Enter my fondness for flip flops. In high school it started with my Kmart Birkenstock knockoffs. I'm pretty sure I wore them 98% of the time, even in the winter. And socks and any kind of sandals don't go together, just so you know. This did lead to some interesting experiences such as being at a dance at Springville High School and my friends and I all wanting to go home early. Of course this was before the days of cell phones and I don't remember if there wasn't a pay phone around, or if we just didn't have any money, but it was decided that we should walk up the hill behind the school to where my grandparents lived and call my dad to come pick us up early. For some reason we decided that it would be much quicker to walk across the football field even though there were a couple of inches of snow on it. And of course I was wearing my Birknocks, but trudging away we went.

I have matured since high school and now break out my one pair of closed toe shoes when there is fresh snow on the ground, but that is the only time I venture from the flip flops. I do have a few theories about sticking with the flip flops, besides the comfort of them. When it's raining flip flops are by far the best thing to be wearing, unless you want to wear rubber boots all day. Yes your feet get wet, but they dry much faster than shoes would. So you don't have to spend the rest of the day with wet shoes and socks. Same goes for it being cold outside. I feel like my shoes get cold and take a really long time to warm up, meaning my feet stay cold. Unlike wearing flip flops were my feet are cold if I’m outside for an extended period of time, but warm up very fast once going inside. Of course both of these points could have something to do with the fact that the one pair of shoes I own have several holes and cracks in them. I've been looking, trust me, but I just can't find a suitable replacement for the Super Girl shoes.

It seems that Will has followed in my fondness for being shoeless. I'm lucky if we get to the store before he has taken his shoes off in the car. And the first thing he does when we get home is take off his shoes. Of course he follows that immediately with his pants, which did not come from me. When my sisters and I were growing up we used to run around outside on the road to toughen up our feet at the beginning of the summer so we didn't have to wear shoes outside. Of course the down side to only wearing flip flops is that my feet are definitely not touchable soft, and usually look like I have been walking around without shoes on.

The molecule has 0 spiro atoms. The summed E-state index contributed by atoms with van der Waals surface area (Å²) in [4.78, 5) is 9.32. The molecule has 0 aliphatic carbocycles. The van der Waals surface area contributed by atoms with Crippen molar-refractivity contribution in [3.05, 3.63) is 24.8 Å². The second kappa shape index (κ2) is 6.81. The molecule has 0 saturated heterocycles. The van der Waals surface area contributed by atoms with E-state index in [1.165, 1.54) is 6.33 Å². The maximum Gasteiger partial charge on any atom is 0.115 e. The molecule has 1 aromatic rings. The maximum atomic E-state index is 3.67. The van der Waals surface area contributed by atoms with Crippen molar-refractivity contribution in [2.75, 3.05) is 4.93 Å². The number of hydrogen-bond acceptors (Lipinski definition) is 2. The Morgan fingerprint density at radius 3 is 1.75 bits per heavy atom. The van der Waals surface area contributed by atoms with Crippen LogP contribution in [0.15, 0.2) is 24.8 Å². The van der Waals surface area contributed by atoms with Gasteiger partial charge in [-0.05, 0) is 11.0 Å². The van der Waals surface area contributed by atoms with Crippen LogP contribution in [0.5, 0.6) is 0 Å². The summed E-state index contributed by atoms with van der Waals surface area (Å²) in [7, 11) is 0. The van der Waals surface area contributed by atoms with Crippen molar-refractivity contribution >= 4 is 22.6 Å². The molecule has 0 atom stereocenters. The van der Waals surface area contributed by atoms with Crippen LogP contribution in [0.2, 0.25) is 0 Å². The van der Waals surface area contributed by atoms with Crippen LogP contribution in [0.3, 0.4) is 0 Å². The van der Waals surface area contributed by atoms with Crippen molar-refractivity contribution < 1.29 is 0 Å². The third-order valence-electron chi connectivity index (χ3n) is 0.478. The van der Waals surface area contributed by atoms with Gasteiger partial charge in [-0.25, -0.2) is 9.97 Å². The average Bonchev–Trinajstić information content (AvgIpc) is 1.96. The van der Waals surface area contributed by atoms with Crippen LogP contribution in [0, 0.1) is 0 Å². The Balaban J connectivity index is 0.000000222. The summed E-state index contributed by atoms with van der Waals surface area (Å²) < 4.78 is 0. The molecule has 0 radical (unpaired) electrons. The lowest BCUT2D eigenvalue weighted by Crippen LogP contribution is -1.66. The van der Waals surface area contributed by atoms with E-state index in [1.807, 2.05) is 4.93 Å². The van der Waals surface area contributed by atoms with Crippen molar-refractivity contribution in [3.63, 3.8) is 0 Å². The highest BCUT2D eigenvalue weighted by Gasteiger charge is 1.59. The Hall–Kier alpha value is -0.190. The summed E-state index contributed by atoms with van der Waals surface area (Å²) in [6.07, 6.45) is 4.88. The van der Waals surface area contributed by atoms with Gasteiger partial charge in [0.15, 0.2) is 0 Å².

So I finally had to break out the Super Girls this week because of the snow, another reason I hate snow. On Tuesday I was dropping off Will at Pat's apartment. As we were walking up the steps he looked down at my feet and said, "Mommy, whose shoes are those? Are you wearing aunt Alex's shoes?" I guess he has noticed my preference too. On Wednesday my quirk also made an appearance at the work Christmas Party Jeopardy game. Sadly, because of the snow I was not holding very true to the statement and was not wearing my flip flops even though it was winter. It’s probably the one thing I get the most comments on, even from strangers. I don’t foresee this changing anytime soon, so here’s looking forward to more flip flop wearable days.

Sunday, December 14, 2008

Cuteness

Megan and Scott put up a Cuteness Throwdown on their blog. Now being the kind of person who wishes that everything could end in a tie, I'm just going to post some pictures that I think are pretty damn cute. And after the Art City Days Baby Contest experience, I swore I would never enter Will in an official contest again. And Scott is very talented, so I consider this official. Unfortunately all of our videos of Will are still stuck on the tapes they were recorded on, and I don't really know how to get them on the computer. Maybe someday. For now, just some random cuteness.






I will mention though that Target thought this last picture was cute enough to be added to their display book. He ended up having the pictures from his Easter photo shoot added to the book too. After that it's gone down hill. Toddlers who won't sit still for photo's usually don't get added to the book.

Monday, December 8, 2008

Ramblings

I’m taking inspiration from Wade’s short stories, which I love to read. Although I’ve never been very good at the “short” story. So I’m basing my format off of This American Life which is by far my favorite thing to listen to on the radio. Each week they pick a theme and then present three acts on that theme. Think of each act as a chapter you can stop at in case you get bored. I'm sure most of my installments will be stories the majority of you have heard before, I like to tell my stories. I’m thinking of this more as my online diary documentation of them.

Here it goes,


Ramblings Installment 1:


Charity Chauffeur

This week’s theme is based off of my last post. Another instance that I feel I am a charity target is the “ride” somewhere.


Act 1: